Winnie the Pooh guide on shootings distributed in Texas schools

Winnie The Pooh Guide On Shootings Distributed In Texas Schools

Dallas – Cindy Campos’ 5-year-old son was so excited about the Winnie the Pooh book he was given at school that he asked her to read it to him as soon as he got home. But her mother’s heart sank when she realized that the book was a guide on what to do when “danger is near” and she advises children to lock doors, turn off lights and hide. silent.

As they read the “Stay Safe” book that the school sent home without explanation or warning to parents, she began to cry, leaving her son confused.

“It’s hard because you’re reading them a bedtime story and basically now you have to cutely explain what the book is about, when it’s not exactly cute,” Campos said.


She said her first grade son, who attends the same elementary school as her pre-K son, also received a copy of the book last week. After discussing it in an online neighborhood group, she found other concerned parents whose children also brought the book home.

The district’s decision to send children home with the book has made waves. California Democratic Gov. Gavin Newsom tweeted: “Winnie the Pooh is now teaching Texas kids about active shooters because elected officials don’t have the courage to keep our kids safe and pass gun safety laws.” common sense.”

Winnie the Pooh is now teaching Texas kids about active shooters because the elected officials do not have the courage to keep our kids safe and pass common sense gun safety laws.

—Gavin Newsom (@GavinNewsom) May 23, 2023

It also sparked a big enough backlash that the Dallas Independent School District was forced to come up with an explanation. He said in a statement Friday that he works “every day to prevent school shootings” by dealing with threats online and improving security measures. He also conducts active shooter drills.

“Recently, a flyer was sent home so that parents could talk to their children about how to stay safe in such cases,” the district said. “Unfortunately, we don’t provide parents with any guidance or context. We apologize for the confusion and thank the parents who reached out to help us be better partners.”

The district did not say how many schools and grades in the district received the books.

Campos said the book “haunted” her and that it seemed insensitive to send it home with the children without explanation as the state commemorates the anniversary of last year’s mass shooting at an elementary school in Uvalde, when a gunman killed 19 children and two. teachers. It also comes as the Republican-majority Texas legislature wraps up a session in which it rejected virtually all proposals to toughen gun laws, but passed a law banning school libraries from keeping books containing descriptions, Illustrations or audio depictions of sexual conduct not relevant to the required school curriculum.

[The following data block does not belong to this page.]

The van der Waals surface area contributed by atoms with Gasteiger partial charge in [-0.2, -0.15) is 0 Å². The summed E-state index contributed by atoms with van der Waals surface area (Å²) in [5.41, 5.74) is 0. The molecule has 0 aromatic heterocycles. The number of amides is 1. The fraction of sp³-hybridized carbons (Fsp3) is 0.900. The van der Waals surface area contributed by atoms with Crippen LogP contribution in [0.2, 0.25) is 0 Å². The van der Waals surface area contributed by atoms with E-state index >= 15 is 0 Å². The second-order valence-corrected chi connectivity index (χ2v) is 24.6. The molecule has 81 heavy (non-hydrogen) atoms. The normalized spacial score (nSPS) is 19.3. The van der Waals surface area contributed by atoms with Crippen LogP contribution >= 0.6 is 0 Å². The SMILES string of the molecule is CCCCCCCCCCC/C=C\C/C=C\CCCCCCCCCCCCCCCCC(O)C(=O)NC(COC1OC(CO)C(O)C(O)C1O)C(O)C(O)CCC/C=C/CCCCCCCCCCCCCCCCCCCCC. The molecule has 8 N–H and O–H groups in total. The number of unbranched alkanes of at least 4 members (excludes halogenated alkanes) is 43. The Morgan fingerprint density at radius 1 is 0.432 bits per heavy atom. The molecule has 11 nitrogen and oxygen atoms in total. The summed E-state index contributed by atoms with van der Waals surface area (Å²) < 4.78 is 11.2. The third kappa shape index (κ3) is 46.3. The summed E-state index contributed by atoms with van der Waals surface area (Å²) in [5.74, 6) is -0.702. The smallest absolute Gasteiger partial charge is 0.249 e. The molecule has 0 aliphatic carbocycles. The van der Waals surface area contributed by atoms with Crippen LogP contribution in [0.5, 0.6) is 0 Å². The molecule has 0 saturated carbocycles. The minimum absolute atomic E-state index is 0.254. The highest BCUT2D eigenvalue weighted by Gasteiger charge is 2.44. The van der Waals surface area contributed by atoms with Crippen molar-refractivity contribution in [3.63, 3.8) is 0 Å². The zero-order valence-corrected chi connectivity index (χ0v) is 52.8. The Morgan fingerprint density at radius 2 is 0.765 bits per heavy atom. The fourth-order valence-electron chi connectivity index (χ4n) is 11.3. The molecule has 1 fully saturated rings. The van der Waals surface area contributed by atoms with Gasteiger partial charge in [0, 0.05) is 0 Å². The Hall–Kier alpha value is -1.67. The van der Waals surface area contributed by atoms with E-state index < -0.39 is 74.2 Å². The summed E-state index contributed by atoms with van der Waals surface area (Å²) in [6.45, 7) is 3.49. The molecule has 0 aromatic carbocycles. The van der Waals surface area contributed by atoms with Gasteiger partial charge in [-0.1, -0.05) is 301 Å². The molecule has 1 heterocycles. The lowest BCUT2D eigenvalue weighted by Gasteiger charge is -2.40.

Active shooter drills have become commonplace in US schools, though there is disagreement over whether they do more harm than good.

Campos said that while he doesn’t disagree with the intent of the book, he wished it had come with a warning to parents so they could introduce it to their children at the right time and in the right way. She said that she has talked to her children about the school shootings, and that she could have chosen to wait to read the book to them until there was another attack.

“I would have done it in my own time,” said Campos, who first spoke to the Oak Cliff Advocate news site.

The book cover reads: “If there’s danger, let Winnie the Pooh and his team show you what to do.” Inside, it includes passages such as: “If danger is near, do not fear. Hide like Pooh does until the police show up. The doors must be closed and the passage blocked. Turn off the light to stay out of sight.”

The book was published by Praetorian Consulting, a Houston-based company that provides security and crisis management training and services. The company, which did not respond to messages seeking comment, says on its website that it uses age-appropriate material to teach the concepts of “run, hide, fight,” the approach authorities say civilians should take. in active shooter situations.

The company also says on its website that its K-6 curriculum features Winnie the Pooh characters, who are now in the public domain and even appear in a recent horror movie.



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